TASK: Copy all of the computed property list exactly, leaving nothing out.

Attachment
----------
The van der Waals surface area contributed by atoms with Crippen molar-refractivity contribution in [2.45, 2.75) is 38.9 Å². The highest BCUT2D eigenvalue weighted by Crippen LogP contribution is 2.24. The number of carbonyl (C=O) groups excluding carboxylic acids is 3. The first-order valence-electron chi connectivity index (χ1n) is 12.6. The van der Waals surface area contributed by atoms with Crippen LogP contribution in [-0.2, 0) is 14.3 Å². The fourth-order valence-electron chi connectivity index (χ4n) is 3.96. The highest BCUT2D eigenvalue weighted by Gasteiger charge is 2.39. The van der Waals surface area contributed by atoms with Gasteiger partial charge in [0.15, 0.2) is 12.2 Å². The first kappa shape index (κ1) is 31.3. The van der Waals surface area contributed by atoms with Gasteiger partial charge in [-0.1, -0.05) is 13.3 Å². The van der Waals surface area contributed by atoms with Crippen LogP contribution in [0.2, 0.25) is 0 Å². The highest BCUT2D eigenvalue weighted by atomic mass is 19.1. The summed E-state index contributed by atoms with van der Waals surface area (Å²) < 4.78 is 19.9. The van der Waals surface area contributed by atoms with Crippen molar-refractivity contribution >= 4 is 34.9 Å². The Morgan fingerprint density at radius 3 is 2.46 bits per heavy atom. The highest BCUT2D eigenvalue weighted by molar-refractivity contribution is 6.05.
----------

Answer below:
The van der Waals surface area contributed by atoms with Crippen molar-refractivity contribution in [2.45, 2.75) is 38.9 Å². The highest BCUT2D eigenvalue weighted by Crippen LogP contribution is 2.24. The number of carbonyl (C=O) groups excluding carboxylic acids is 3. The first-order valence-electron chi connectivity index (χ1n) is 12.6. The van der Waals surface area contributed by atoms with Crippen LogP contribution in [-0.2, 0) is 14.3 Å². The fourth-order valence-electron chi connectivity index (χ4n) is 3.96. The highest BCUT2D eigenvalue weighted by Gasteiger charge is 2.39. The van der Waals surface area contributed by atoms with Gasteiger partial charge in [0.15, 0.2) is 12.2 Å². The first kappa shape index (κ1) is 31.3. The van der Waals surface area contributed by atoms with Gasteiger partial charge in [-0.1, -0.05) is 13.3 Å². The van der Waals surface area contributed by atoms with Crippen LogP contribution in [0.2, 0.25) is 0 Å². The highest BCUT2D eigenvalue weighted by atomic mass is 19.1. The summed E-state index contributed by atoms with van der Waals surface area (Å²) < 4.78 is 19.9. The van der Waals surface area contributed by atoms with Crippen molar-refractivity contribution >= 4 is 34.9 Å². The Morgan fingerprint density at radius 3 is 2.46 bits per heavy atom. The highest BCUT2D eigenvalue weighted by molar-refractivity contribution is 6.05.